BT accused of throttling broadband


BT has been accused of "throttling" speeds on its broadband, leading to users being unable to stream video.

The telecoms company reduces the speed that its customers can watch video via the internet at peak times, according to a report by the BBC. This will affect a number of TV sites that stream programmes, as well as YouTube.

Of course, the BBC's main concern is the effect it will have on its own iPlayer.

In a statement, the BBC said: "While customers listening to audio and lower quality video streams would be unaffected, we are concerned that at peak times some customers' higher quality video streams may be interrupted by buffering before falling back to a lower-quality version."

"This would suggest that traffic identified as BBC iPlayer traffic is being throttled back, thereby limiting the bandwidth used up by the service on slower connections."

A spokesperson from BT told IT PRO: "Like other ISPs, BT manages its network to ensure the best possible experience for all of our customers. At present we don't cap speed down to 700kbps on iPlayer. Where we manage bandwidth, we do so in order to optimise the experience for all customers, whatever they want to do online."

"We believe there is a real issue that content owners like the BBC need to address and we are currently in discussions with the BBC executive to ensure that our customers get the best possible experience in the future."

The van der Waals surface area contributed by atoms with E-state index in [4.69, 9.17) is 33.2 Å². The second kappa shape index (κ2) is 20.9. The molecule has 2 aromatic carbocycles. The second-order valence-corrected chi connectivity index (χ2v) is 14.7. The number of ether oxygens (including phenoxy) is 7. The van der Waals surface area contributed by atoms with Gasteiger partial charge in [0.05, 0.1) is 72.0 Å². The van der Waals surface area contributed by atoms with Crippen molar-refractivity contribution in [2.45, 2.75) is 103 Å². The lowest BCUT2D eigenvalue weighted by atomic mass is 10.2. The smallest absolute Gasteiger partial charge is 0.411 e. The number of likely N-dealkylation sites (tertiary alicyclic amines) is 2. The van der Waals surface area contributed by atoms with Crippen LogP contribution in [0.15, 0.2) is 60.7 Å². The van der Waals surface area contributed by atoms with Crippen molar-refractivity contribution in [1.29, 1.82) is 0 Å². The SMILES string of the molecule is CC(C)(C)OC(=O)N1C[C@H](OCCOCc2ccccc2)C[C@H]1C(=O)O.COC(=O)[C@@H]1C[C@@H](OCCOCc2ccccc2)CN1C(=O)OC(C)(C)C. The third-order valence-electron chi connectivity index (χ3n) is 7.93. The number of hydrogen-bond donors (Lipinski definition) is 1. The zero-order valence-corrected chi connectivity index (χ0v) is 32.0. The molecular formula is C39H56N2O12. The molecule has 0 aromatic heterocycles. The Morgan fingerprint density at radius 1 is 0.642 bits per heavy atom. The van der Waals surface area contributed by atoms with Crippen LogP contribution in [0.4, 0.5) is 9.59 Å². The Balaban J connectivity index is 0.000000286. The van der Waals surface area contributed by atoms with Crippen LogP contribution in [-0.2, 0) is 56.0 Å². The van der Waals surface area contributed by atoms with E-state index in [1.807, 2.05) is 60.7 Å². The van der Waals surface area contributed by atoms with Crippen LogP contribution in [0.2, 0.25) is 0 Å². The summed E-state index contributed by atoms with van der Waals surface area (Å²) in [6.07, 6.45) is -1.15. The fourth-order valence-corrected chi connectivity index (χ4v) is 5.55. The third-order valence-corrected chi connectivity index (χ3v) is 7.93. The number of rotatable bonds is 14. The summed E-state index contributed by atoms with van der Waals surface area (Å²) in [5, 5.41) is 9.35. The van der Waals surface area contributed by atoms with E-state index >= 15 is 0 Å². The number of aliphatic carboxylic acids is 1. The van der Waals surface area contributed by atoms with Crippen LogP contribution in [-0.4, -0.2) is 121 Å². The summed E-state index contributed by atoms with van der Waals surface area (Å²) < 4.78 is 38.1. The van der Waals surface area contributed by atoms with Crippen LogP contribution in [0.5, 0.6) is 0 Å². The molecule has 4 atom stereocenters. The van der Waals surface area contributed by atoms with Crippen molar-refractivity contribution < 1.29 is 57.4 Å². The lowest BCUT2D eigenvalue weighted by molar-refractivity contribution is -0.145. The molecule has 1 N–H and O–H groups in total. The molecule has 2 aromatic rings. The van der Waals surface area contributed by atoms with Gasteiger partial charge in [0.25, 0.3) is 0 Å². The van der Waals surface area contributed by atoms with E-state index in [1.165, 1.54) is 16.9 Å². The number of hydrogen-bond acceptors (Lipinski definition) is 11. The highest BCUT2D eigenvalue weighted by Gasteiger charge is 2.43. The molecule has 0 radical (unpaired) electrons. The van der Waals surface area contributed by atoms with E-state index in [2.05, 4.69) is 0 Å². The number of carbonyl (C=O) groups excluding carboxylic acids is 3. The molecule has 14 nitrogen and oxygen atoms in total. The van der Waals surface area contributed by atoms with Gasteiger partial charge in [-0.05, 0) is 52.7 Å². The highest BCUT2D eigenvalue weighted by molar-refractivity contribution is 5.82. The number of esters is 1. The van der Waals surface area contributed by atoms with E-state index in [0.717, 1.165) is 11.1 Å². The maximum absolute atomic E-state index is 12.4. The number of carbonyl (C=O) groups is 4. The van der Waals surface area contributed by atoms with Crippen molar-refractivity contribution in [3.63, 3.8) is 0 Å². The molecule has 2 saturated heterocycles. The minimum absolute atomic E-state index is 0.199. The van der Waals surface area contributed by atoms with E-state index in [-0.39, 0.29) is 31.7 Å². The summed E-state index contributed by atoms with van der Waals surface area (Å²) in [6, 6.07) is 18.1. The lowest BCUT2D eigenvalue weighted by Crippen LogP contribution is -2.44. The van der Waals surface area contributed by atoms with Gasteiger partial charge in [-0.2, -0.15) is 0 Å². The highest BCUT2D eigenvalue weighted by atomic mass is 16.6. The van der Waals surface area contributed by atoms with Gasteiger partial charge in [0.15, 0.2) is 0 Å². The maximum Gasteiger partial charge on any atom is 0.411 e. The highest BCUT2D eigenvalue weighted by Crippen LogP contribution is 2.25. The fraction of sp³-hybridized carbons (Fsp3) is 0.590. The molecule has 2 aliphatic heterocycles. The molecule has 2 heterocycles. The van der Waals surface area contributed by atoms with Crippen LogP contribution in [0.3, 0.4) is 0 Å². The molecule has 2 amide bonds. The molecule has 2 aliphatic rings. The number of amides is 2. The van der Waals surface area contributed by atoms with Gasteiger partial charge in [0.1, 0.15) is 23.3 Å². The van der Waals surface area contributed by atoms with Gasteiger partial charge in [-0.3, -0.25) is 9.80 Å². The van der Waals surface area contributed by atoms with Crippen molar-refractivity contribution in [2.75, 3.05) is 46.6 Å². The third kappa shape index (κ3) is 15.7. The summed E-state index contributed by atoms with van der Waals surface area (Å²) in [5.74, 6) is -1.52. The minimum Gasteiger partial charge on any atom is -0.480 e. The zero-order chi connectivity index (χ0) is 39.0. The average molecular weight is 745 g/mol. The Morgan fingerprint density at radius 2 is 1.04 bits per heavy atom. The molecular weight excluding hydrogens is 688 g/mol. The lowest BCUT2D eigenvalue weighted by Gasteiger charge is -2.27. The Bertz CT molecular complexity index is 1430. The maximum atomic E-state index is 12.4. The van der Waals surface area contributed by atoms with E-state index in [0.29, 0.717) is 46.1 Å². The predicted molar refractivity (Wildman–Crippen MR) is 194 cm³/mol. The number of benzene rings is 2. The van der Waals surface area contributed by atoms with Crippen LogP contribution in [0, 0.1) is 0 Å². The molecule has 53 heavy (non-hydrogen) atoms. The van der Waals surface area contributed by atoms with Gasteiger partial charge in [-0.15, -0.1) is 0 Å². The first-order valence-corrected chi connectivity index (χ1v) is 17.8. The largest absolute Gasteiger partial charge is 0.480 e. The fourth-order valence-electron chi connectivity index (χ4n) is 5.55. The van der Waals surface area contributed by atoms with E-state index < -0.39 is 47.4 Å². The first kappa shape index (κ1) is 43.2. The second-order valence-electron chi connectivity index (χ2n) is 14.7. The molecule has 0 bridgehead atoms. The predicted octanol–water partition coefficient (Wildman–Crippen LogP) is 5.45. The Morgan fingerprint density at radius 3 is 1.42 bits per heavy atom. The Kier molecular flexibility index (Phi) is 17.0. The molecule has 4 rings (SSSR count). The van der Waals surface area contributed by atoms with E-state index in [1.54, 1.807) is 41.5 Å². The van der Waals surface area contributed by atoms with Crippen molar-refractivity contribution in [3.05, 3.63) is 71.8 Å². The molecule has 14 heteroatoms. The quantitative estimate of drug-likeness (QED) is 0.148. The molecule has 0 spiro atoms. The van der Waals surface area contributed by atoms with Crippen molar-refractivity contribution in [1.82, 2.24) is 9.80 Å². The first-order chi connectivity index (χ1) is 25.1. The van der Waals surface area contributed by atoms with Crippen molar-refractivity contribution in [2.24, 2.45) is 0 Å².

This news hasn't helped BT's profile, as it comes soon after announcement of huge losses, leading to 15,000 job cuts, and the revelation that the boss in charge of the failed department received a 1.6 million payoff when he left.

Jennifer Scott

Jennifer Scott is a former freelance journalist and currently political reporter for Sky News. She has a varied writing history, having started her career at Dennis Publishing, working in various roles across its business technology titles, including ITPro. Jennifer has specialised in a number of areas over the years and has produced a wealth of content for ITPro, focusing largely on data storage, networking, cloud computing, and telecommunications.

Most recently Jennifer has turned her skills to the political sphere and broadcast journalism, where she has worked for the BBC as a political reporter, before moving to Sky News.